My daughter's jr. high band paid to have themselves recorded in a University opera house. They guy that recorded them had 2 MKH 40's on stands on the floor in front of the stage lip. The stands were approx 15' apart, the mics pointing directly upstage, i.e., no angle at all.
My gut reaction was that the difference in arrival times would make the recording less than "professional".
Is this a stereo mic technique that I just haven't heard about?
I have been following this thread since it started. My initial reaction was that the mics were way too far apart. Then, as some posted, let's hear what it sounds like. Well, we won't be able to do that. Then the comment about house guys "not getting it" rang a bell. We have a guy in my town who does remotes for the local radio station, from the balcony with mics at either side. He is a ship radio engineer, retired, and obviously has not read anything about recording audio. His recordings make me feel very, very secure.
I am not saying this is or should be the case but MAYBE he assumed since it was a Jr. High School band distance and smear might be positives? I don't normally do live recordings/field sound but on a show I was working on they came to me about recording a (not so good) high school band and my advice was to get as far away as possible in an attempt to capture the overall blend of the band and not any of the shaky individual players/sections... now this was for background of a TV show so it was a totally different goal. It came out much better than I thought it would (2 wide-spaced shotguns straight in to the camera)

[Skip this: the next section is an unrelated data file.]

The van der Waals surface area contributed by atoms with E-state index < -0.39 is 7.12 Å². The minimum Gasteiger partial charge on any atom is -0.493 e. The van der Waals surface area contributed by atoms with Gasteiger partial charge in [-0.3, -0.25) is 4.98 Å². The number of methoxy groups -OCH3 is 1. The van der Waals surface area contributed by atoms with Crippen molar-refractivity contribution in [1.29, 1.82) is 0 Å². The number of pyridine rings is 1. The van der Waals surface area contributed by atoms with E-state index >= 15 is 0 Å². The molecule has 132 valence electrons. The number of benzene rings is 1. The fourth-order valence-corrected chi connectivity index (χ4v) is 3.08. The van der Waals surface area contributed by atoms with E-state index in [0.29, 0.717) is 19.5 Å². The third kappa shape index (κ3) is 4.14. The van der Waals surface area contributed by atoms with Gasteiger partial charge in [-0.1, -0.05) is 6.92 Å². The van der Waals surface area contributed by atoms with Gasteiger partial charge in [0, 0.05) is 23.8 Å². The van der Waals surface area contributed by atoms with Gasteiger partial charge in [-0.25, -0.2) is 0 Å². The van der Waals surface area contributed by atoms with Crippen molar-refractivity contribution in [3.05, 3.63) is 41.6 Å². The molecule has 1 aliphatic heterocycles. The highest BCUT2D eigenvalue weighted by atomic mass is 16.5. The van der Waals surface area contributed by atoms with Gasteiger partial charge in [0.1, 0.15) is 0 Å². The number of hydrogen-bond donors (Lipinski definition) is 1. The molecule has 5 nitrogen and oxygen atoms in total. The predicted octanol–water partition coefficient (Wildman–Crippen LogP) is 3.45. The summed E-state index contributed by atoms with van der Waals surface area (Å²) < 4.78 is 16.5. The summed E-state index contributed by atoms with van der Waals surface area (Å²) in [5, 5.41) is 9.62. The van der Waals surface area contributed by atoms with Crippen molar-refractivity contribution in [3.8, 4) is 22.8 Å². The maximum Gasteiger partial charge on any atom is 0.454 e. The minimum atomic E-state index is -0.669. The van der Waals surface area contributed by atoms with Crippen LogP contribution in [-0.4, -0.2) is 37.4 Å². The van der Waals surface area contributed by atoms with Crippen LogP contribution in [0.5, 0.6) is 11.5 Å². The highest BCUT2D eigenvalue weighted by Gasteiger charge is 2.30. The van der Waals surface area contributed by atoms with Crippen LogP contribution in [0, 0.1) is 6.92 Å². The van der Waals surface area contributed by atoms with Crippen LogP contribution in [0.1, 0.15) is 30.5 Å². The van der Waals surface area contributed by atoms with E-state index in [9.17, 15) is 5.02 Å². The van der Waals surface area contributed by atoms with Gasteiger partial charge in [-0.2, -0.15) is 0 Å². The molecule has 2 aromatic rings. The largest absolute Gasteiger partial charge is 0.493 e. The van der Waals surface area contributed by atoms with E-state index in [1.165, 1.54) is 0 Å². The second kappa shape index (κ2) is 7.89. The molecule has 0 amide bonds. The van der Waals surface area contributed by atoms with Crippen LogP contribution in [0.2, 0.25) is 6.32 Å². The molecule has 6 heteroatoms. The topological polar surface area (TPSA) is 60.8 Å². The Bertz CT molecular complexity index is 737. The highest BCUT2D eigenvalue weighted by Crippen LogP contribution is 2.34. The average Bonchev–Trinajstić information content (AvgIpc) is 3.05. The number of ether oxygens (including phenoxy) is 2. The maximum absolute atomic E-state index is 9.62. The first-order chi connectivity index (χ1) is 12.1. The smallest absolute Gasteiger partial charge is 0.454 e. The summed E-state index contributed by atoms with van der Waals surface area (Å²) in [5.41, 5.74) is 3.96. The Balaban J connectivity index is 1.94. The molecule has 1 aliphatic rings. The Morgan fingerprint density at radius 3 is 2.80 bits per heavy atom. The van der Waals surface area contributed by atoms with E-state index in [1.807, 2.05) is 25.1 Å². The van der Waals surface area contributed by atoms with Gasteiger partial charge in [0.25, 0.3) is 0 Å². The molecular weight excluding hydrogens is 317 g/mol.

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I shocked a church sound guy by telling him that I was going to record an orchestra using only two mics. He thought I should mic each instrument individually. I don't know where he thought I was going to come up with 30 or so mics, stands, cables, a mixer big enough to handle them all, plus the time required to set them all up and tear them all down, AND get the mix right the first time. I told him that even the highest of high-end classical recordists typically use a stereo pair but he wouldn't have any of it. Maybe he'd seen too much Lawrence Welk over the years?
I'm not gonna lie, finding out that all those Reiner/CSO records were cut with a super wide A-B of U47s has made me rethink alot about how to approach mic'ing large ensembles. That sound doesn't work for everything, but there are some pieces that just sound incredible with that approach. The Bartok Concerto for Orchestra comes to mind. Don't rule it out just because it ain't in a text book ( which it is usually in.... The good books anyways....)
I tried a widely-spaced cardioid pair once. You'll certainly get a wide stereo image. My disappointment with it arose mostly from the fact that I used cardioids and got some off-axis coloration off to the sides.